10 February 2010

The Book Thief (#16)

Marcus Zusak's story of Liesel, told from the point of view of Death, was one of the most beautifully heartbreaking books I've read lately. And I've read a lot of books lately.  The story was brilliantly narrated, the characters were complex and multifaceted, but did not seem affected or forced.  The book is at once tragic and hopeful, and the world of Himmel Street with its vibrant inhabitants is completely imaginable. The Germans central to the story seem, at times, to be portrayed in a way that is more sympathetic than the historical record suggests, but their actions and attitudes are completely plausible nonetheless.

So, what did I like about the story? I really liked Death. What an interesting narrator, with his own asides and digressions. Death's way of unfolding the story - mostly linear, but with references to the past and future in ways that did not seem too contrived and did not take away from the narrative flow - was unique and peppered with moments that make the story difficult to forget.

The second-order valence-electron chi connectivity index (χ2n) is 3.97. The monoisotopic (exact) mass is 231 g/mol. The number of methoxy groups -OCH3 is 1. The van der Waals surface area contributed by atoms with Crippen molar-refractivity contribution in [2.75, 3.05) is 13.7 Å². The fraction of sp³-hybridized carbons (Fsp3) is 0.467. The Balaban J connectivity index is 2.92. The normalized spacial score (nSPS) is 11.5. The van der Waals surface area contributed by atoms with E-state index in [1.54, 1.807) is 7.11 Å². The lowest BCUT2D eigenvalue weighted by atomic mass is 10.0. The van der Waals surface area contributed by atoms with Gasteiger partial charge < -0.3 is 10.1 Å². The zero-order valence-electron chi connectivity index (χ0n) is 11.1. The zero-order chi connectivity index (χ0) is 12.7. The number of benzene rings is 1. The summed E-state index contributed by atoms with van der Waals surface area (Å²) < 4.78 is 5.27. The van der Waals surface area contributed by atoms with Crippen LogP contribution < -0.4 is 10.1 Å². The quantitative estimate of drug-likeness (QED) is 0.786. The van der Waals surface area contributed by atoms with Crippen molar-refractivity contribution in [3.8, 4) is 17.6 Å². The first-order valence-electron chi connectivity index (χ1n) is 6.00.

The title The Book Thief suggests that Liesel's thievery is what defines her; however, rather than being defined by the books she steals, it is from the act of reading these books that she learns how to define herself.  Her book, also titled "The Book Thief" and taken by Death, is never revealed to the reader, but Death describes it as having sections that tell her story and are each centered around a book.  Which begs the question, which books are those that define us?

I would definitely recommend this book to anyone, but especially to book lovers.

1 comment:

  1. Wow Nicole has a blog! Death certainly is an interesting narrator. This blog makes me wish I read more